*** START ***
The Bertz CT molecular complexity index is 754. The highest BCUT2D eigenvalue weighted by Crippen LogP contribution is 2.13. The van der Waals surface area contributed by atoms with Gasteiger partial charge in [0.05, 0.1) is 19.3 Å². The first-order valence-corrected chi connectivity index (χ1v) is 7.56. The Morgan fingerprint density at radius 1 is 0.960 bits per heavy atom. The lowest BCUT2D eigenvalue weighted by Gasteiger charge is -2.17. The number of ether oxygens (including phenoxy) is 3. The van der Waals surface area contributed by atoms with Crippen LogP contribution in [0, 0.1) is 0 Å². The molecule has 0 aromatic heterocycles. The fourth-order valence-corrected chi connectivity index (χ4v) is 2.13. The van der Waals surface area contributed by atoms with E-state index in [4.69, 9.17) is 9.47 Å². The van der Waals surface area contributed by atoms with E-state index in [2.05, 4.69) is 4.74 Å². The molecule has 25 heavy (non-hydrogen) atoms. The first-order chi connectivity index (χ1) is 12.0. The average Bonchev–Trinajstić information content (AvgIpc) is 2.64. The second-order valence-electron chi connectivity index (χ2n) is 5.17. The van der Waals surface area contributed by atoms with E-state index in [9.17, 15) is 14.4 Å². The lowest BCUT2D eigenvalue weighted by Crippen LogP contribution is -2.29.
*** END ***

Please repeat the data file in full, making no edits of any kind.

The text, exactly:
The Bertz CT molecular complexity index is 754. The highest BCUT2D eigenvalue weighted by Crippen LogP contribution is 2.13. The van der Waals surface area contributed by atoms with Gasteiger partial charge in [0.05, 0.1) is 19.3 Å². The first-order valence-corrected chi connectivity index (χ1v) is 7.56. The Morgan fingerprint density at radius 1 is 0.960 bits per heavy atom. The lowest BCUT2D eigenvalue weighted by Gasteiger charge is -2.17. The number of ether oxygens (including phenoxy) is 3. The van der Waals surface area contributed by atoms with Crippen LogP contribution in [0, 0.1) is 0 Å². The molecule has 0 aromatic heterocycles. The fourth-order valence-corrected chi connectivity index (χ4v) is 2.13. The van der Waals surface area contributed by atoms with E-state index in [4.69, 9.17) is 9.47 Å². The van der Waals surface area contributed by atoms with E-state index in [2.05, 4.69) is 4.74 Å². The molecule has 25 heavy (non-hydrogen) atoms. The first-order chi connectivity index (χ1) is 12.0. The average Bonchev–Trinajstić information content (AvgIpc) is 2.64. The second-order valence-electron chi connectivity index (χ2n) is 5.17. The van der Waals surface area contributed by atoms with E-state index in [9.17, 15) is 14.4 Å². The lowest BCUT2D eigenvalue weighted by Crippen LogP contribution is -2.29.